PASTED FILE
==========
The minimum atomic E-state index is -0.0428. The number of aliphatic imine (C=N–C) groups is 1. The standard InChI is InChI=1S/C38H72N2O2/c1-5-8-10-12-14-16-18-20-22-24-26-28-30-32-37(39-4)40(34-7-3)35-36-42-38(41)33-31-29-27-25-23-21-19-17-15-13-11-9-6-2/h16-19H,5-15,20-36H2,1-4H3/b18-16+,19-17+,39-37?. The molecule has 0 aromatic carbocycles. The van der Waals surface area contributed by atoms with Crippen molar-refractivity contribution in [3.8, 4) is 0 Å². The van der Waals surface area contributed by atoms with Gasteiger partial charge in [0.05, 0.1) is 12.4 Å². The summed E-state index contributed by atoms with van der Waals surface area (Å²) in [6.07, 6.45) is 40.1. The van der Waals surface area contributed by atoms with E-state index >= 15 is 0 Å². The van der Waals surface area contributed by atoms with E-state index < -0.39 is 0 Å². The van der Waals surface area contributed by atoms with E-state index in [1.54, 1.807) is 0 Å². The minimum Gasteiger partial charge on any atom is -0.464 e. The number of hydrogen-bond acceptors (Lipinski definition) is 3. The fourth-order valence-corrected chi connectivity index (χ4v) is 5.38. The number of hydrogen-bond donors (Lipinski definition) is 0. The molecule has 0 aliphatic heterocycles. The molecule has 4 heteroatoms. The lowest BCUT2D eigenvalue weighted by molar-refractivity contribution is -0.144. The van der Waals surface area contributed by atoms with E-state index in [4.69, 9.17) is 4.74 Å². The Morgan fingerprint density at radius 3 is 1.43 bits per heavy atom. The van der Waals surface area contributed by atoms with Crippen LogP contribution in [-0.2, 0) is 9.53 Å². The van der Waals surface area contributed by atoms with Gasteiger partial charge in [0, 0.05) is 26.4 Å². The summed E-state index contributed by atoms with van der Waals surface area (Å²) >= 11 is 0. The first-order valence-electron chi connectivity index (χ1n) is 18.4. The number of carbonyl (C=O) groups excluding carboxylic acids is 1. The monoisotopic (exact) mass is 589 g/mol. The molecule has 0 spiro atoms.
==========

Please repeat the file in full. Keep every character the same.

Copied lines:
The minimum atomic E-state index is -0.0428. The number of aliphatic imine (C=N–C) groups is 1. The standard InChI is InChI=1S/C38H72N2O2/c1-5-8-10-12-14-16-18-20-22-24-26-28-30-32-37(39-4)40(34-7-3)35-36-42-38(41)33-31-29-27-25-23-21-19-17-15-13-11-9-6-2/h16-19H,5-15,20-36H2,1-4H3/b18-16+,19-17+,39-37?. The molecule has 0 aromatic carbocycles. The van der Waals surface area contributed by atoms with Crippen molar-refractivity contribution in [3.8, 4) is 0 Å². The van der Waals surface area contributed by atoms with Gasteiger partial charge in [0.05, 0.1) is 12.4 Å². The summed E-state index contributed by atoms with van der Waals surface area (Å²) in [6.07, 6.45) is 40.1. The van der Waals surface area contributed by atoms with E-state index >= 15 is 0 Å². The van der Waals surface area contributed by atoms with E-state index < -0.39 is 0 Å². The van der Waals surface area contributed by atoms with E-state index in [1.54, 1.807) is 0 Å². The minimum Gasteiger partial charge on any atom is -0.464 e. The number of hydrogen-bond acceptors (Lipinski definition) is 3. The fourth-order valence-corrected chi connectivity index (χ4v) is 5.38. The number of hydrogen-bond donors (Lipinski definition) is 0. The molecule has 0 aliphatic heterocycles. The molecule has 4 heteroatoms. The lowest BCUT2D eigenvalue weighted by molar-refractivity contribution is -0.144. The van der Waals surface area contributed by atoms with E-state index in [4.69, 9.17) is 4.74 Å². The Morgan fingerprint density at radius 3 is 1.43 bits per heavy atom. The van der Waals surface area contributed by atoms with Crippen LogP contribution in [-0.2, 0) is 9.53 Å². The van der Waals surface area contributed by atoms with Gasteiger partial charge in [0, 0.05) is 26.4 Å². The summed E-state index contributed by atoms with van der Waals surface area (Å²) >= 11 is 0. The first-order valence-electron chi connectivity index (χ1n) is 18.4. The number of carbonyl (C=O) groups excluding carboxylic acids is 1. The monoisotopic (exact) mass is 589 g/mol. The molecule has 0 spiro atoms.